Press release below, then awesome imagery.  Ramsey, tell everybody I said excellent work!

Al Dente Restaurant, Beirut- Lebanon

.PSLAB BEIRUT was asked to develop a lighting concept for al dente restaurant in beirut–lebanon.
The high ceiling restaurant is divided into 3 areas: the main central area containing the entrance and the main hall, a secondary hall and a bar area.
We developed twig-like metallic fixtures to be mounted in clusters at the center axis connecting the entrance to the main hall.
For the secondary hall and bar area, we developed superposed brass discs carrying the light source and fixed to the ceiling by means of a metallic rod. The linear layout of the fixtures and the continuity of the line of light defines the depth of the spaces.

Check ‘em out:

Thanks, Ramsey!

WORKS.PSLAB and the Monte Carlo Beach Hotel

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I just got an email from Ramsay at PSLAB in Beiruit just a little bit ago – PSLAB’s work continues to impress me.  Check out this press release and images below:

WORKS.PSLAB was approached by Paris-based architect India Mahdavi in order to develop a lighting concept for a typical room setting and lobby areas for the renovated Monte-Carlo Beach Hotel, Monte-Carlo S.B.M.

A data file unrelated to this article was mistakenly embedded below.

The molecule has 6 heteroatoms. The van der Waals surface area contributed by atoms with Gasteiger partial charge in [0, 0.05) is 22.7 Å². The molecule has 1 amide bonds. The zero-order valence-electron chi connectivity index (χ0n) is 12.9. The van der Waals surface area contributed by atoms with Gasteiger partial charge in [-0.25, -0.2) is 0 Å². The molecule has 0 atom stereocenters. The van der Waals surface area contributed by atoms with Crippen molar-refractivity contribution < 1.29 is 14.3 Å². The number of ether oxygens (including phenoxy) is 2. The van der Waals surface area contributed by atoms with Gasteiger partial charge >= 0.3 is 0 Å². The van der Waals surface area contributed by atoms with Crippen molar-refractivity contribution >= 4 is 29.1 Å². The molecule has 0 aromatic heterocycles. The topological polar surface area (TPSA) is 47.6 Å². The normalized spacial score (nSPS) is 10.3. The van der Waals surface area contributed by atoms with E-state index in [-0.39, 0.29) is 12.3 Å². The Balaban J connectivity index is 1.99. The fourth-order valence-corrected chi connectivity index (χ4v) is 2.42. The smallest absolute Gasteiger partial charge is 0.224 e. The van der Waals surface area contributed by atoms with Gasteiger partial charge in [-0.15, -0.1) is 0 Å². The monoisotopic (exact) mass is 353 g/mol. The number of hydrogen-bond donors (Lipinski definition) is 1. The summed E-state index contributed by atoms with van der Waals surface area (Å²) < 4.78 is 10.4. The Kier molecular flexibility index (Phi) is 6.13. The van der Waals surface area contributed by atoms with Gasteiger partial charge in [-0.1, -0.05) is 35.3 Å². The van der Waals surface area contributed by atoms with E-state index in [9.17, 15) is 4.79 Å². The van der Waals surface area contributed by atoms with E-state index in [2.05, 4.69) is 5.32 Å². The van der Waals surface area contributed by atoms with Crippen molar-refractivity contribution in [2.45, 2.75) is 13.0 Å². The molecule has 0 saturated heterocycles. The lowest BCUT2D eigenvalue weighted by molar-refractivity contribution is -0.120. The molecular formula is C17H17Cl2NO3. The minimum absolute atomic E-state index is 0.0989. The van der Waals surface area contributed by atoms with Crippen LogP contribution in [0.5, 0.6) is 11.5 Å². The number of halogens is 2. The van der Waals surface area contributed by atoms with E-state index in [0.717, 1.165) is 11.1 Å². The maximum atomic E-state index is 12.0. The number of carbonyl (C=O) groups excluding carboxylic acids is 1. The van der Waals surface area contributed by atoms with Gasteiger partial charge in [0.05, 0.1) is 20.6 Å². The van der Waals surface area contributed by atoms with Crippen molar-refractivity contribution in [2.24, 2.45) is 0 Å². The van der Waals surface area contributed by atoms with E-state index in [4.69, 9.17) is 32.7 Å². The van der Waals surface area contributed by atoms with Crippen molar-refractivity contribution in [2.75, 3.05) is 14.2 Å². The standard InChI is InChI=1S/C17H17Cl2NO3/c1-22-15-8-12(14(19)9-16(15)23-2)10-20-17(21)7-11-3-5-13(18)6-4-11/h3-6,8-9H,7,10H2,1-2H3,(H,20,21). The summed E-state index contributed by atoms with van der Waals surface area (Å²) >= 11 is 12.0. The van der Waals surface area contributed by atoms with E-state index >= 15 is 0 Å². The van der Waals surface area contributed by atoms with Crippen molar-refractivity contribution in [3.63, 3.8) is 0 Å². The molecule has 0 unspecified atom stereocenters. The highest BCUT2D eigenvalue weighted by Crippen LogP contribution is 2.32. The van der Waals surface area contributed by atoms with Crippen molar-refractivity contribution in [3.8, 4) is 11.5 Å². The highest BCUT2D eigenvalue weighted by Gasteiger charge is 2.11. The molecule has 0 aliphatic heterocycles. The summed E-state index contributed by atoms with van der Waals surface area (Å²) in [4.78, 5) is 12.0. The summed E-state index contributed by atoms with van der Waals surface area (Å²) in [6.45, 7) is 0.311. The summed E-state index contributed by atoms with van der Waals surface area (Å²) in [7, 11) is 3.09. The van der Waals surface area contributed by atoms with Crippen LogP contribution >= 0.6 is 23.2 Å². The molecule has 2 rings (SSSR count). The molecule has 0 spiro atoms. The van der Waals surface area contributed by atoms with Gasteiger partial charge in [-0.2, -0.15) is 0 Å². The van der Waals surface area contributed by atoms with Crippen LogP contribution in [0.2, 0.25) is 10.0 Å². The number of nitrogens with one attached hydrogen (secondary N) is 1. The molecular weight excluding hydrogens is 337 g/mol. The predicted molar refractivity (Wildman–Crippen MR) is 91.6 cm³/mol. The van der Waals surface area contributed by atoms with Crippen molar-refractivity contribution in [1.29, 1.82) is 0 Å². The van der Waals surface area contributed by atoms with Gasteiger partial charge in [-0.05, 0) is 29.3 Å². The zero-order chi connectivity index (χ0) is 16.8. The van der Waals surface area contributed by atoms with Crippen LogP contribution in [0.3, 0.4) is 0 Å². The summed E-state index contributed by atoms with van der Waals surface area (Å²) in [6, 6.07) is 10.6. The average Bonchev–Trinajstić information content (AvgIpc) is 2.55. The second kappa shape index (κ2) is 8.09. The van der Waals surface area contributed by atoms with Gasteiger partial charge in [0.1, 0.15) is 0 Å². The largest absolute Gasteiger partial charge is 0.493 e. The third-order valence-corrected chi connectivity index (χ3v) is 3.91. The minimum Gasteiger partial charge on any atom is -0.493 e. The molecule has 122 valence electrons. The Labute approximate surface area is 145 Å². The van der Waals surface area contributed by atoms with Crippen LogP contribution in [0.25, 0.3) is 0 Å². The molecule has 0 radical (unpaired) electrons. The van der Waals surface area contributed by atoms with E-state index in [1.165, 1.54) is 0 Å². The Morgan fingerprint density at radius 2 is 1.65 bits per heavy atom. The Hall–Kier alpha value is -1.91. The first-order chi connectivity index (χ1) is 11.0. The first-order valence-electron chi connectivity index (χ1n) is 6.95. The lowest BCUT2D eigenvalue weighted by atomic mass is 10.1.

The main lobby area is characterized by a very high ceiling topped with a dome-like recess, as if bringing together a cycloidal transition of the space walls.  Ceiling mounted fixtures are conceived to light the space and accentuate the ceiling pit.  Having different axes heights, the fixtures are set to cluster around the tallest-axis fitting moving to the shortest-axis fitting in a radial manner, creating an inverted cone-shaped light source.  The fixtures are made from metal sheets laser-cut into leaf-like shapes with a ring for fixation. The hammering technique used to achieve the curvature of the sheets gives each its unique texture. The overlapping of multiple leaves gives a rotational impression resulting in a diffused light effect. A system of superimposed short discs combines the sheets allowing them to rotate around its axis in two directions, hence allowing multiple settings.  The lamp is enclosed inside the fixation system and the glossy finish of the leaves reflects the light coming out from differently positioned slits on the discs.  These fittings are then adapted to be wall mounted in single or double units to light the restaurant and staircases.